State v. Bauer

Annotate this Case

245 N.W.2d 848 (1976)

STATE of Minnesota, Respondent, v. Charles Christian BAUER, Appellant.

No. 44075.

Supreme Court of Minnesota.

August 20, 1976.

*849 C. Paul Jones, Public Defender, and Rosalie Wahl, Minneapolis, for appellant.

Charles Christian Bauer, pro se.

Warren Spannaus, Atty. Gen., St. Paul, Gary W. Flakne, County Atty., Vernon E. Bergstrom, Michael McGlennen, and David W. Larson, Asst. County Attys., Minneapolis, for respondent.

Considered and decided by the court en banc.

YETKA, Justice.

Defendant appeals his conviction in the St. Louis County District Court of murder in the second degree. He was indicted in Hennepin County District Court for first-degree murder in the shooting death of a Minneapolis police officer on February 4, 1972, but this court, on defendant's motion, ordered a change of venue to St. Louis County. On June 9, 1972, defendant was sentenced and committed to the custody of the commissioner of corrections for a maximum term of 40 years with a recommendation that he not be paroled. We reverse.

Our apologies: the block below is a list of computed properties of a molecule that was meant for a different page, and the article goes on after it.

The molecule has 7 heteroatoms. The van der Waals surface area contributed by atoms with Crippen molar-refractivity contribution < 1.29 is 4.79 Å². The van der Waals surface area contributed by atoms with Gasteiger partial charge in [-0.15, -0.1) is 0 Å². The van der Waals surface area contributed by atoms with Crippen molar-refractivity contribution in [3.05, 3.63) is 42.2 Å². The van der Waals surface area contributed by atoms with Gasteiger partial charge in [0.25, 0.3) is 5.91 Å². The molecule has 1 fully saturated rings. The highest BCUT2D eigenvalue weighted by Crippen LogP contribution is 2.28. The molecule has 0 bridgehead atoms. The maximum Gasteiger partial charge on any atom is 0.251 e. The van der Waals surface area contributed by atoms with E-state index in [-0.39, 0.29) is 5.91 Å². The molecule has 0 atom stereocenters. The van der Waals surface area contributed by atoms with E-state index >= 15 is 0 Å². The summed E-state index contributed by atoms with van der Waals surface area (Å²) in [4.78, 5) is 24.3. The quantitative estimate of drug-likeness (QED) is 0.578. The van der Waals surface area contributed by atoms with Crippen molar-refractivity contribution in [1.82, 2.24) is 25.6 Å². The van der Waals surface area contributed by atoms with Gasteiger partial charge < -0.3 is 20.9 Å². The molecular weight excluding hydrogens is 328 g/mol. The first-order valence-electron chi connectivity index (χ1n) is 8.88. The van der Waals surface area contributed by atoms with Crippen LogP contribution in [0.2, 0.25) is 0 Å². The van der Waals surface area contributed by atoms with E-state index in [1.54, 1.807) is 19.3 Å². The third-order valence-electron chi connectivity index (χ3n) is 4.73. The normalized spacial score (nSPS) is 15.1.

As to the evidence of the commission of the crime, there is little dispute. On January 27, 1972, a letter synopsizing the defendant's history of mental illness and stating that he was dangerous and in urgent *850 need of treatment was sent to the United States Secret Service by Dr. Daniel Ferguson, M.D., of the Mental Health Clinic of the Veteran's Administration Hospital, where defendant had been undergoing psychiatric treatment. As a result, a petition for judicial commitment was granted and an order directing the Hennepin County sheriff to apprehend and confine the defendant for psychiatric examination was issued by the Hennepin County probate court.

On February 4, 1972, two deputy sheriffs in plain clothes and two Minneapolis uniformed police officers went to the defendant's apartment in northeast Minneapolis to serve the commitment papers and to apprehend the defendant pursuant to the probate court order. After being denied admittance to the defendant's second story apartment, Officer Joseph Pudlick kicked in the door and entered along with one of the deputy sheriffs and the other police officer. The defendant fired three shots at them from inside the apartment, and while they retreated down the stairs, fired two additional shots, one of which killed Officer Pudlick. After tear gas capsules were shot into the apartment, the defendant surrendered.